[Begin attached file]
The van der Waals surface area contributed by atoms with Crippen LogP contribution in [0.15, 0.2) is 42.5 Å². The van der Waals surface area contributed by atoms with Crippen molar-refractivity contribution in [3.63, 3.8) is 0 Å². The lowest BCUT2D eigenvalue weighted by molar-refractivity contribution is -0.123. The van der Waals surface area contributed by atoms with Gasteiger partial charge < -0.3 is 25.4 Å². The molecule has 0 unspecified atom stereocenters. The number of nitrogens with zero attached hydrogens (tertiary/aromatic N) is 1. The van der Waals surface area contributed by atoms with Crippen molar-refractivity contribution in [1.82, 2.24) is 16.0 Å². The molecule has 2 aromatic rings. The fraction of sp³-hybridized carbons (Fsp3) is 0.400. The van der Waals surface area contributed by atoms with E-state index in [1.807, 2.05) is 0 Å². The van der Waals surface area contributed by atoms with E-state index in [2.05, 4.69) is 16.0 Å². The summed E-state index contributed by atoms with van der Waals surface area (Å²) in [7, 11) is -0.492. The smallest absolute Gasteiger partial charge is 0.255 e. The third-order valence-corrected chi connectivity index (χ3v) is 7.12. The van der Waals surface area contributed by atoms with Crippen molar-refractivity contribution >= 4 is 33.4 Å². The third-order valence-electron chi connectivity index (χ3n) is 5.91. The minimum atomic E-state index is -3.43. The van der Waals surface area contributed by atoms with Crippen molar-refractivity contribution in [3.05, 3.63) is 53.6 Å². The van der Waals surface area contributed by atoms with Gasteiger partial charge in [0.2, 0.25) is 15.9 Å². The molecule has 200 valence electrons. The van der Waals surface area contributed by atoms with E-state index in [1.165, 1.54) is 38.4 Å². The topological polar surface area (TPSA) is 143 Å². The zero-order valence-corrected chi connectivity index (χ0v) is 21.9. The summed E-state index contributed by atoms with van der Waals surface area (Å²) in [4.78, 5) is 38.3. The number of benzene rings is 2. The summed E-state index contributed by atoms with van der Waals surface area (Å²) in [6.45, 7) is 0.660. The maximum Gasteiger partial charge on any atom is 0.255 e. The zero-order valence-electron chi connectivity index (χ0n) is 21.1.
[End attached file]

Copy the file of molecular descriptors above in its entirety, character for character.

The van der Waals surface area contributed by atoms with Crippen LogP contribution in [0.15, 0.2) is 42.5 Å². The van der Waals surface area contributed by atoms with Crippen molar-refractivity contribution in [3.63, 3.8) is 0 Å². The lowest BCUT2D eigenvalue weighted by molar-refractivity contribution is -0.123. The van der Waals surface area contributed by atoms with Gasteiger partial charge < -0.3 is 25.4 Å². The molecule has 0 unspecified atom stereocenters. The number of nitrogens with zero attached hydrogens (tertiary/aromatic N) is 1. The van der Waals surface area contributed by atoms with Crippen molar-refractivity contribution in [1.82, 2.24) is 16.0 Å². The molecule has 2 aromatic rings. The fraction of sp³-hybridized carbons (Fsp3) is 0.400. The van der Waals surface area contributed by atoms with E-state index in [1.807, 2.05) is 0 Å². The van der Waals surface area contributed by atoms with E-state index in [2.05, 4.69) is 16.0 Å². The summed E-state index contributed by atoms with van der Waals surface area (Å²) in [7, 11) is -0.492. The smallest absolute Gasteiger partial charge is 0.255 e. The third-order valence-corrected chi connectivity index (χ3v) is 7.12. The van der Waals surface area contributed by atoms with Crippen molar-refractivity contribution >= 4 is 33.4 Å². The third-order valence-electron chi connectivity index (χ3n) is 5.91. The minimum atomic E-state index is -3.43. The van der Waals surface area contributed by atoms with Crippen molar-refractivity contribution in [3.05, 3.63) is 53.6 Å². The van der Waals surface area contributed by atoms with Gasteiger partial charge in [0.2, 0.25) is 15.9 Å². The molecule has 200 valence electrons. The van der Waals surface area contributed by atoms with E-state index in [1.165, 1.54) is 38.4 Å². The topological polar surface area (TPSA) is 143 Å². The zero-order valence-corrected chi connectivity index (χ0v) is 21.9. The summed E-state index contributed by atoms with van der Waals surface area (Å²) in [4.78, 5) is 38.3. The number of benzene rings is 2. The summed E-state index contributed by atoms with van der Waals surface area (Å²) in [6.45, 7) is 0.660. The maximum Gasteiger partial charge on any atom is 0.255 e. The zero-order valence-electron chi connectivity index (χ0n) is 21.1.